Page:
By Diego Silva Garzón
Revolturas is the result of ethnographic research about the seed saving practices of very different types of farmers in Colombia. While my co-author, Laura Gutiérrez Escobar, concentrates on the practices of indigenous agroecological farmers, my work focuses on industrial cotton farmers who cultivate genetically modified seeds. Our common participation in the 2018 Seed Activism Workshop organized in Geneva by Shalini Randeria and Karine Peschard allowed us to discuss the differences and commonalities that exist between these farmers’ practices of seed saving. While these types of farmers are usually analysed separately and as opposing to one another in the scholarly literature, we were puzzled by their common participation in the 2013-14 national agrarian strikes. Their complaints against the state’s confiscations of revolturas (collections of mixed seeds multiplied by farmers), pointed at their seed saving networks and informal markets as possible strategies of seed sovereignty activism.
In Revolturas we investigate the motivations, conditions of possibility, and strategies of seed saving between these two types of farmers in Colombia, and contrast them to different definitions of seed activism and seed sovereignty. For indigenous agroecological farmers, seed saving represents a form of resistance mobilized through narratives of tradition, sovereignty, freedom, and environmental protection. In contrast, industrial farmers, who grow genetically-modified cotton, carry out seed saving surreptitiously to minimize production costs and to resist the enclosure of seeds by corporations. Indigenous farmers rely on local knowledge and solidarity practices for the maintenance of their seed networks, but they also rely on constitutional privileges and legal loopholes that give place to seed saving. Industrial cotton farmers rely on the armed and productive power of some farmers, who multiply GM seeds outside of the state’s control, and on strategies of ‘mimesis’ that complicate the state’s monitoring of informal markets. Despite these two groups of farmers’ different political motivations and strategies, both types of seed saving practices challenge corporate seed control. Therefore, through a journey across the state’s intellectual property and biosafety regulations, as well as community seed banks and complex informal markets, the article argues for the inclusion of industrial farmers in seed sovereignty discussions.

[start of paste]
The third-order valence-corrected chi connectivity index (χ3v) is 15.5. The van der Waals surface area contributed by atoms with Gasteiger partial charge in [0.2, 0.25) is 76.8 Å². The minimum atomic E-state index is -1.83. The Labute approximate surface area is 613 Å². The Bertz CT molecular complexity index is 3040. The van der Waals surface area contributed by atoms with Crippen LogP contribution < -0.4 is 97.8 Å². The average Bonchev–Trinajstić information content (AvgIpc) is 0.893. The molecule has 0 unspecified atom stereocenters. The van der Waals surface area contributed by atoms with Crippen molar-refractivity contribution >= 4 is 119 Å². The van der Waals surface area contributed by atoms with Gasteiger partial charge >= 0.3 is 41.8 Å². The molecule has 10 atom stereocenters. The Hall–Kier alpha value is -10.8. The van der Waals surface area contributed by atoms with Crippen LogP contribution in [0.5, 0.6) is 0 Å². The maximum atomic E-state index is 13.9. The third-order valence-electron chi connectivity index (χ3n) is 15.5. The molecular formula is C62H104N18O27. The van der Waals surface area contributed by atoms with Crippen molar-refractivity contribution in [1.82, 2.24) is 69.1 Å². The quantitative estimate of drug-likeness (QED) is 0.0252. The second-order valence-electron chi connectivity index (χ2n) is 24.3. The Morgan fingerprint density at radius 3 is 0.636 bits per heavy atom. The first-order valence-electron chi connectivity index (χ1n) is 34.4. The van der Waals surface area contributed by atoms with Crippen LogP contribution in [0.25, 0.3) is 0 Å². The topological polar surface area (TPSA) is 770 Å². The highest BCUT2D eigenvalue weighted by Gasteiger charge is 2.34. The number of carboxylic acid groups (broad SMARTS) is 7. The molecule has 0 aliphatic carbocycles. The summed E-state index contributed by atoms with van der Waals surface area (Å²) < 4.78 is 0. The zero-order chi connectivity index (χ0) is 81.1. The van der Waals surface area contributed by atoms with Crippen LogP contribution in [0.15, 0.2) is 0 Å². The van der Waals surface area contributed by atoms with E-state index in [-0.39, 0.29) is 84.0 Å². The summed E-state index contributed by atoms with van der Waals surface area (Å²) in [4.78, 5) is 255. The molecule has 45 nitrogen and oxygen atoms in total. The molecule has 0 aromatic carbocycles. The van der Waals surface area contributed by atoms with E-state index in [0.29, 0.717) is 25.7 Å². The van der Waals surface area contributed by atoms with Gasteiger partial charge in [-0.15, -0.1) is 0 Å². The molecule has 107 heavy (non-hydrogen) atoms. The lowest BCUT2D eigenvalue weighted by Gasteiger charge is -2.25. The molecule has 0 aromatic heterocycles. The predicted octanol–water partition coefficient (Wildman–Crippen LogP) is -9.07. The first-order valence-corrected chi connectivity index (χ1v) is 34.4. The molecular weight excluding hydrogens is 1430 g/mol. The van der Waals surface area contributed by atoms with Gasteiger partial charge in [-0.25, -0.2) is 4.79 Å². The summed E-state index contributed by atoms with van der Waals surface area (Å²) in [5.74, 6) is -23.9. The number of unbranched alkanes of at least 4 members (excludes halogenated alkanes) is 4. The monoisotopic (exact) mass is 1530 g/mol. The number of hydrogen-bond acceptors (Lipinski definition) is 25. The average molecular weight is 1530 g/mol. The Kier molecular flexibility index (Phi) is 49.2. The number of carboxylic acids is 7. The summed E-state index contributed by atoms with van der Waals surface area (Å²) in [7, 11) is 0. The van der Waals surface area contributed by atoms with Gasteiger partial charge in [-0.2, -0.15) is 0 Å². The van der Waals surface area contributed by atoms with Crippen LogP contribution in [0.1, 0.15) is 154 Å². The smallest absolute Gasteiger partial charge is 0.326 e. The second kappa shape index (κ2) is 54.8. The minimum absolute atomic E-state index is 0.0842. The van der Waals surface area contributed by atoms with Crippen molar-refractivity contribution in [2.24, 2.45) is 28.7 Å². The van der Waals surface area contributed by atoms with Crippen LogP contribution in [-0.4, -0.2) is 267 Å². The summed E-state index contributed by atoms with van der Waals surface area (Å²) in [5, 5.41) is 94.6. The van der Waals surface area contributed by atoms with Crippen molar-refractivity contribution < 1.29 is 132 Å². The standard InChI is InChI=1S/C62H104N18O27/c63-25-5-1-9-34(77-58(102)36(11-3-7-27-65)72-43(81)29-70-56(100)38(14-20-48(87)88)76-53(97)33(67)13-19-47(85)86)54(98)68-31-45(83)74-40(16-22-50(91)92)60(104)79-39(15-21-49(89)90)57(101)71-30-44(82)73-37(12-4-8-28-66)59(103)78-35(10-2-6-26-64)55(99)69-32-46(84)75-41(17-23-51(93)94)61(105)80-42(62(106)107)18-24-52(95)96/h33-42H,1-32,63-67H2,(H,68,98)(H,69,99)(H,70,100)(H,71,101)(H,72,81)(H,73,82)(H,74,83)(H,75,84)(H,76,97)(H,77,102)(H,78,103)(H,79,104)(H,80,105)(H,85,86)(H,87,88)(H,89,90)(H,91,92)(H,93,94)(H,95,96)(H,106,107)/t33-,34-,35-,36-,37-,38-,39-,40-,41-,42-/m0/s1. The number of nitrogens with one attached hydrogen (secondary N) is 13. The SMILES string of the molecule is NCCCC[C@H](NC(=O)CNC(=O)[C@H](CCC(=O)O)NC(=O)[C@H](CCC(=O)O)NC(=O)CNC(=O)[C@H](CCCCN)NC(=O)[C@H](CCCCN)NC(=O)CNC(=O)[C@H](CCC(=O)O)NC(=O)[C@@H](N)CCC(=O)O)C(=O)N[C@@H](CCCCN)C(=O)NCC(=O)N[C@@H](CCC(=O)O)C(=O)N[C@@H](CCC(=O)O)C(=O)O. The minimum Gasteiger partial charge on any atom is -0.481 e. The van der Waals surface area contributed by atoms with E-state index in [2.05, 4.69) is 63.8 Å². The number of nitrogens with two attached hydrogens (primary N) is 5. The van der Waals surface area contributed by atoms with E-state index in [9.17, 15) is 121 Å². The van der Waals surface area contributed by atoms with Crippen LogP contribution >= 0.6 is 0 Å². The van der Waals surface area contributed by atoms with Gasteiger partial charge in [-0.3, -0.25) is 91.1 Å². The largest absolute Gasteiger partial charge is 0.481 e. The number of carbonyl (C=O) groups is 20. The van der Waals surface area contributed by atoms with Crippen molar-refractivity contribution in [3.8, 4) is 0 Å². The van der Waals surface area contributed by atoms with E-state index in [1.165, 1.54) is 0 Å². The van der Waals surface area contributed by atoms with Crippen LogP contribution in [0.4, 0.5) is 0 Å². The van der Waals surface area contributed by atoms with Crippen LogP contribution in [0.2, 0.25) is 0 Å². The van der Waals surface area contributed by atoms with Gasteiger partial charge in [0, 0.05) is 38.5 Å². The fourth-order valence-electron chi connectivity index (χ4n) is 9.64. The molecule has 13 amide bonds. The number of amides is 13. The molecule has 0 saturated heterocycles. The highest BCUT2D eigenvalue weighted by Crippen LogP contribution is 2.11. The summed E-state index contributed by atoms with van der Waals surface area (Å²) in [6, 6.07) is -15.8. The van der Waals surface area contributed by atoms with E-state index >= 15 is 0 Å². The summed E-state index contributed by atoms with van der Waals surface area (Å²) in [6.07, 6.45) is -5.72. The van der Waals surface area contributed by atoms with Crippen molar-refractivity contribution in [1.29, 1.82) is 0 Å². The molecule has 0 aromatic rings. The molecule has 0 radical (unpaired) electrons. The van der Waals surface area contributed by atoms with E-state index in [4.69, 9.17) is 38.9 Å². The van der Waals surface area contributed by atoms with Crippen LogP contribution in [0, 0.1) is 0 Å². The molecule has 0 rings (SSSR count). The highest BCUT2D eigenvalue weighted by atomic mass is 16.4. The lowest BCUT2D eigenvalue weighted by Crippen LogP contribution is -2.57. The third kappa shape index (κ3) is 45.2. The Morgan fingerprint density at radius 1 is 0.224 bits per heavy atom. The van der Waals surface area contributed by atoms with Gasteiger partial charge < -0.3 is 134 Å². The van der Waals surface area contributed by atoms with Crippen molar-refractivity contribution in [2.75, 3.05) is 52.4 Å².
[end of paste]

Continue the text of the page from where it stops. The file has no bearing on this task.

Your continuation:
Read the article here.